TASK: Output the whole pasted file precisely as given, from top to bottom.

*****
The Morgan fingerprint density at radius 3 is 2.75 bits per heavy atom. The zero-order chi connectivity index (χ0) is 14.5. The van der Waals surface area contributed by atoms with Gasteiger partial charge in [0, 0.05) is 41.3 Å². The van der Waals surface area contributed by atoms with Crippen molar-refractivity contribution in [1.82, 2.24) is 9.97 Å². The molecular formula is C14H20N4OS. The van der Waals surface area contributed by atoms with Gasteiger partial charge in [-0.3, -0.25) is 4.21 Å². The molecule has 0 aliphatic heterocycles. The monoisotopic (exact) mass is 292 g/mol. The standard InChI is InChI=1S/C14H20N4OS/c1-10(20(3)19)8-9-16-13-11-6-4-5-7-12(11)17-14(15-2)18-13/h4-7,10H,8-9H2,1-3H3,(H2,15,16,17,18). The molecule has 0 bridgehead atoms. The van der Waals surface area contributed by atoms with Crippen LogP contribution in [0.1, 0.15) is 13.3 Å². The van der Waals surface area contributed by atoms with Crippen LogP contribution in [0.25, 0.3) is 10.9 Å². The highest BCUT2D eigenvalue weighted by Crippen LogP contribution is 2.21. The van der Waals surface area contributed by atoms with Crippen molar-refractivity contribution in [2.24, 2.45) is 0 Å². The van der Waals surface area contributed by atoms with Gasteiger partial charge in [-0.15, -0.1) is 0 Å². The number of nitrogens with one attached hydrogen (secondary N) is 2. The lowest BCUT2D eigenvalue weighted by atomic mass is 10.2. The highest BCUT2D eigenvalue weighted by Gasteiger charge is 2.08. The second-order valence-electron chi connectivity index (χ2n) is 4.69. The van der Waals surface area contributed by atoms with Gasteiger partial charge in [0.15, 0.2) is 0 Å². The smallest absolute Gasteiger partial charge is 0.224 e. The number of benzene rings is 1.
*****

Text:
The Morgan fingerprint density at radius 3 is 2.75 bits per heavy atom. The zero-order chi connectivity index (χ0) is 14.5. The van der Waals surface area contributed by atoms with Gasteiger partial charge in [0, 0.05) is 41.3 Å². The van der Waals surface area contributed by atoms with Crippen molar-refractivity contribution in [1.82, 2.24) is 9.97 Å². The molecular formula is C14H20N4OS. The van der Waals surface area contributed by atoms with Gasteiger partial charge in [-0.3, -0.25) is 4.21 Å². The molecule has 0 aliphatic heterocycles. The monoisotopic (exact) mass is 292 g/mol. The standard InChI is InChI=1S/C14H20N4OS/c1-10(20(3)19)8-9-16-13-11-6-4-5-7-12(11)17-14(15-2)18-13/h4-7,10H,8-9H2,1-3H3,(H2,15,16,17,18). The molecule has 0 bridgehead atoms. The van der Waals surface area contributed by atoms with Crippen LogP contribution in [0.1, 0.15) is 13.3 Å². The van der Waals surface area contributed by atoms with Crippen LogP contribution in [0.25, 0.3) is 10.9 Å². The highest BCUT2D eigenvalue weighted by Crippen LogP contribution is 2.21. The van der Waals surface area contributed by atoms with Crippen molar-refractivity contribution in [2.24, 2.45) is 0 Å². The van der Waals surface area contributed by atoms with Gasteiger partial charge in [-0.15, -0.1) is 0 Å². The number of nitrogens with one attached hydrogen (secondary N) is 2. The lowest BCUT2D eigenvalue weighted by atomic mass is 10.2. The highest BCUT2D eigenvalue weighted by Gasteiger charge is 2.08. The second-order valence-electron chi connectivity index (χ2n) is 4.69. The van der Waals surface area contributed by atoms with Gasteiger partial charge in [0.15, 0.2) is 0 Å². The smallest absolute Gasteiger partial charge is 0.224 e. The number of benzene rings is 1.